How Many Musky Anglers Are There Really?
By Craig Sandell 20

While attending Muskie shows, one might think that there are Musky anglers everywhere...that is also the opinion of Muskies, Inc. and the Wisconsin DNR.

Before you read on further, let me say that I have the greatest respect for the work that Muskies, Inc. has done and continues to do to promote the sport of Muskie angling and the hard work of many in the WDNR.

That being said, I have to take exception to the pronouncement by Muskies, Inc. that there are over 400,000 Muskie anglers and by the WDNR citing 480,000 Musky anglers. The pronouncement from Muskies, Inc. was part of a letter sent out to the Muskies, Inc. membership and the WDNR pronouncement was included in a "Good News" paper from the WDNR. I do not know how Muskies, Inc. came up with that number and, if you ask them, they can provide no specifics regarding certified statistical polling. The WDNR provided no certified statistics to support their claim. Since there is no legitimate polling, the 400,000/480,000 numbers can only be an unsubstantiated estimate.

Here is the estimate that I come up with:

Musky Hunter Magazine claims a subscription list of around 12,000 (Not their distribution number) and Muskies, Inc has a membership of around 7,000...surely, many folks are duplicated on both magazine lists...but for the purpose of discussion lets assume that there are no list duplicates and assign a number of 20,000 Musky anglers for the two publications.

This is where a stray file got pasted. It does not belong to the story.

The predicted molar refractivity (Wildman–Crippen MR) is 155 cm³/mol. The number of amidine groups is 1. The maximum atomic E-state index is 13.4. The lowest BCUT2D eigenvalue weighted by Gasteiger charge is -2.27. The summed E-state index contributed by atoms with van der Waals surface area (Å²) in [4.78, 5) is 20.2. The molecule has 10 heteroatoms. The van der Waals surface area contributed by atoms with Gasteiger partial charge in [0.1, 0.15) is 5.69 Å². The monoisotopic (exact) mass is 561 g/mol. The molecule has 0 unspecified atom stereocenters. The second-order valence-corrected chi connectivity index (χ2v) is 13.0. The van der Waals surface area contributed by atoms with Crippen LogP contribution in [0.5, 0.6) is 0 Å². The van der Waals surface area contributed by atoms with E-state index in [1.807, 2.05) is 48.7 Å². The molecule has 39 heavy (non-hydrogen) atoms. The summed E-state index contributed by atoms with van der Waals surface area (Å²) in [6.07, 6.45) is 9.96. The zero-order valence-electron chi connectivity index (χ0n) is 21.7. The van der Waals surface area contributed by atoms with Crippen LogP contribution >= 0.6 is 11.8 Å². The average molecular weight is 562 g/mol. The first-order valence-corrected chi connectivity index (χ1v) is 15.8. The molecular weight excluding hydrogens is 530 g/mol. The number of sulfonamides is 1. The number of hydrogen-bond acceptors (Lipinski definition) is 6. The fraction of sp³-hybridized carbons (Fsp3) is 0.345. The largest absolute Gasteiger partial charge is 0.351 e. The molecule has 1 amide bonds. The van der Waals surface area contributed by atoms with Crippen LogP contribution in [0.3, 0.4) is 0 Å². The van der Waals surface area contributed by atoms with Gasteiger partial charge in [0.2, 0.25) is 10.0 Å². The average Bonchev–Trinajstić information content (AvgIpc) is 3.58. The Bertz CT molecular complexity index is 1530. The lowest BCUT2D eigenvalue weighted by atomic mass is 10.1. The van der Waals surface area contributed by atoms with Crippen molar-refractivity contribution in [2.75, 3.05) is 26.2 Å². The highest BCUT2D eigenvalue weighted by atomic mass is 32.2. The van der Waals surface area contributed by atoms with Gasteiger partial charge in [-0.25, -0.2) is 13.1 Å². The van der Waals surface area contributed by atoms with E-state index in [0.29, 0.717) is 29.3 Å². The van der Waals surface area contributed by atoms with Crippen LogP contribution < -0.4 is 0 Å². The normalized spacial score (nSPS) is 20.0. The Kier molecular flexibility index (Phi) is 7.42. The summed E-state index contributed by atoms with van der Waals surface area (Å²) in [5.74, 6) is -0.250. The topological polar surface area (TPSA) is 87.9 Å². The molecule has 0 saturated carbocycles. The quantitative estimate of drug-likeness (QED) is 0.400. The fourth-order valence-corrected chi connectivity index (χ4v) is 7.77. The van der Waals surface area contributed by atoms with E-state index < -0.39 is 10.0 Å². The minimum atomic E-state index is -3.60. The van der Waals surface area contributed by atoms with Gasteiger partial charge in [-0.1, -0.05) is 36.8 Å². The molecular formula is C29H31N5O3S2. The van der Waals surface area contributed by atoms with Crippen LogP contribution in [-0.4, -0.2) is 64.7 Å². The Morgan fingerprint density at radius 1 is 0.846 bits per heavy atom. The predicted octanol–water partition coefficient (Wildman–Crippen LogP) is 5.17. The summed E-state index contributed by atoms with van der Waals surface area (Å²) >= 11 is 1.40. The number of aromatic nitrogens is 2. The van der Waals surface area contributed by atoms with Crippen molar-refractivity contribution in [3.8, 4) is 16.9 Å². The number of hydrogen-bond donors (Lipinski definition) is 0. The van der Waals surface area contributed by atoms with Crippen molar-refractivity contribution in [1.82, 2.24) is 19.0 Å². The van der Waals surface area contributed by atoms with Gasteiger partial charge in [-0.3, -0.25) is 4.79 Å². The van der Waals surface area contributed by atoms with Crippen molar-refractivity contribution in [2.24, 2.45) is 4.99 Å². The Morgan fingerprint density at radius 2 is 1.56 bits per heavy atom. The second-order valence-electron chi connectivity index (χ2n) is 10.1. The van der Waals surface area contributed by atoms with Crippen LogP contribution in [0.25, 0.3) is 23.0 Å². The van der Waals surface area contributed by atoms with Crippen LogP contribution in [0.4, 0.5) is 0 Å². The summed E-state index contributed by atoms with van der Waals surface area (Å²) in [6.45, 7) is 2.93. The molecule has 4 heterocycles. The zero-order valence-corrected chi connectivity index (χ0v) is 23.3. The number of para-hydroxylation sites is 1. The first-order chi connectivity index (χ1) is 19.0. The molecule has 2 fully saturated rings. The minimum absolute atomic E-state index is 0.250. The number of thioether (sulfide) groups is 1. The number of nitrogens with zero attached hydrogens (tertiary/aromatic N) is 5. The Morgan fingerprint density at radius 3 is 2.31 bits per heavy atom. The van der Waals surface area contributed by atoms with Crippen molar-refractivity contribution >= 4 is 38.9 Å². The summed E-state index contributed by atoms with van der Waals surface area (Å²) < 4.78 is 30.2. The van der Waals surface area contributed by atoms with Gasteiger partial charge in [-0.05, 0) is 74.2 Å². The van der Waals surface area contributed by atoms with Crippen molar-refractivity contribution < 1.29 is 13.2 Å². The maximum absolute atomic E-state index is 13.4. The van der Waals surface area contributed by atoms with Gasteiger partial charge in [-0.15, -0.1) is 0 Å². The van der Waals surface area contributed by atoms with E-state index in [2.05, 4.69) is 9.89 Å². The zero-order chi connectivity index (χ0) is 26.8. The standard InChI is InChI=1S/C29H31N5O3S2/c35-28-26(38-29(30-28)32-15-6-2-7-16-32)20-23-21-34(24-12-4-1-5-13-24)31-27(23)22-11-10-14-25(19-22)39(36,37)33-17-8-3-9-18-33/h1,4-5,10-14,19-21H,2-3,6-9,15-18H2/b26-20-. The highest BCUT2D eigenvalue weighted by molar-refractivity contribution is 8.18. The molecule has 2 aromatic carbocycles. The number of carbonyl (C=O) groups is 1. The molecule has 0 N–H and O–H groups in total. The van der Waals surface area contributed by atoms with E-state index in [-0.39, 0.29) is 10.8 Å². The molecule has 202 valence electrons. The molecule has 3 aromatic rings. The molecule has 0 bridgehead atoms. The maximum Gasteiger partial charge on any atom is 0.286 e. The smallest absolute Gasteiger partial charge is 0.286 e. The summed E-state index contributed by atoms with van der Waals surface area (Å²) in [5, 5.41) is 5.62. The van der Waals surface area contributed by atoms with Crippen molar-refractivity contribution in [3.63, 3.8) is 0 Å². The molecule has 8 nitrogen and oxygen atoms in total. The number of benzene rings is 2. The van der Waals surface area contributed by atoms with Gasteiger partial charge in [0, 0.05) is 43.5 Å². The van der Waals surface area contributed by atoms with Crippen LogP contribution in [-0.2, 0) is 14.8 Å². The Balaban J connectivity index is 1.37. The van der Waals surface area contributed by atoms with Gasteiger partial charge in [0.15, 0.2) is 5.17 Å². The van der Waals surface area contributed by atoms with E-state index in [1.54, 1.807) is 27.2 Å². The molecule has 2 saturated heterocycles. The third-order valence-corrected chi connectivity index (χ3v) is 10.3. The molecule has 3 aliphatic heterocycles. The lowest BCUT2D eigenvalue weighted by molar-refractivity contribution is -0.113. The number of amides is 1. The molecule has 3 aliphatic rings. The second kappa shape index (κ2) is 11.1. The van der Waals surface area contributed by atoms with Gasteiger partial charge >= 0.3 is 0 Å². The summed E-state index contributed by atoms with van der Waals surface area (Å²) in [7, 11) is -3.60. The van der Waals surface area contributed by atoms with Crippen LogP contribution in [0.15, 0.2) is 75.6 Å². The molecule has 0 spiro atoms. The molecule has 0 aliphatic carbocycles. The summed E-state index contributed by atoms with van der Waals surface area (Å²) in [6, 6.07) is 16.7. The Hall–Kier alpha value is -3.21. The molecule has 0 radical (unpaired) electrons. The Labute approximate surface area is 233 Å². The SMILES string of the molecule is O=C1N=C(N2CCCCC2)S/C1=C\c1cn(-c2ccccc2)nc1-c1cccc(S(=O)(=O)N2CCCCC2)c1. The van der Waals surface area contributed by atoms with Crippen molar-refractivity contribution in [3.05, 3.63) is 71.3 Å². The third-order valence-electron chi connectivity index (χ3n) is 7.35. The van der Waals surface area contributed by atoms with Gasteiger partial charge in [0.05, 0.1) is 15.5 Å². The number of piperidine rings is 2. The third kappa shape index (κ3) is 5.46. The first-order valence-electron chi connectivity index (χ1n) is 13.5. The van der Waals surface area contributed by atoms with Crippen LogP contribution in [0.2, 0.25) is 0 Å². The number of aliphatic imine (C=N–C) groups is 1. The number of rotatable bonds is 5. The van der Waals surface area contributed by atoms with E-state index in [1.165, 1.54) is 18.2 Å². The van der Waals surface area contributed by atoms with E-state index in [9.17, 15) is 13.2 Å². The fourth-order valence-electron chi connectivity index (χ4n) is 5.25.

Recognizing that that cannot be everyone, lets say that there are another 10,000 Musky anglers that do not subscribe to either publication...that puts us at 30,000 Musky anglers. This number could be lets bump the number by another 5,000 just to pick up those groups of closet hard core Musky anglers...that brings us to 35,000...that is a far cry from 400,000 or 480,000.

I guess that if you wanted to consider the guy who goes fishing for some other species of fish and catches a Musky by accident, that would artificially bump the total number up but that is "reaching".

Certainly, one would ask how a Musky angler is being identified. Muskies, Inc. or the WDNR did not include any definition in their estimate. For my estimate, I used the following:

An angler is considered a Musky angler when;

  • He has tackle, rods, reels, and lures that are specifically designed for Musky fishing.

  • He is a member of Muskies, Inc.

  • He subscribes to Musky Hunter Magazine.

  • He owns a net that could hold a 6 year old child.

  • He fishes exclusively for Musky at least 4 weeks of the Muskie season.

I know this is not scientific, but then neither was the Muskies, Inc. or the WDNR estimates.

A further consideration is the amount of fishing tackle designed by manufacturers specifically for Musky fishing. Most every rod manufacturer has a wide variety of rods in their product compliment that are not Musky rods. Most lure manufacturers design their lures to cross over the species boundary to bass and pike in order to sell profitable quantities of their lures. Even Suick has a down sized lure that is more suited to bass than to Musky. In deed, when you consider that there are over 1 million bass fishermen, you get a pretty good picture of the limited market potential for Musky angling products and services.

Take a look at the Spring fishing catalogs and you will not find a focus on the Musky angler with regard to lures. These catalogs enjoy a substantial distribution and would certainly include a focus on Musky lures if the profit incentive was there. You have to go to specialized print catalogs to find Musky lures and even those are very few in numbers.

What I am trying to get at here is this;

Musky fishing has always been a "cult" sport. We spend long hours on the water working hard to catch a fish that we do not usually keep. Our success rate is very low and the dollar investment per fish is high. Musky fishing is NOT for everyone and exaggerating the number of Musky anglers will not change that.

Tight Lines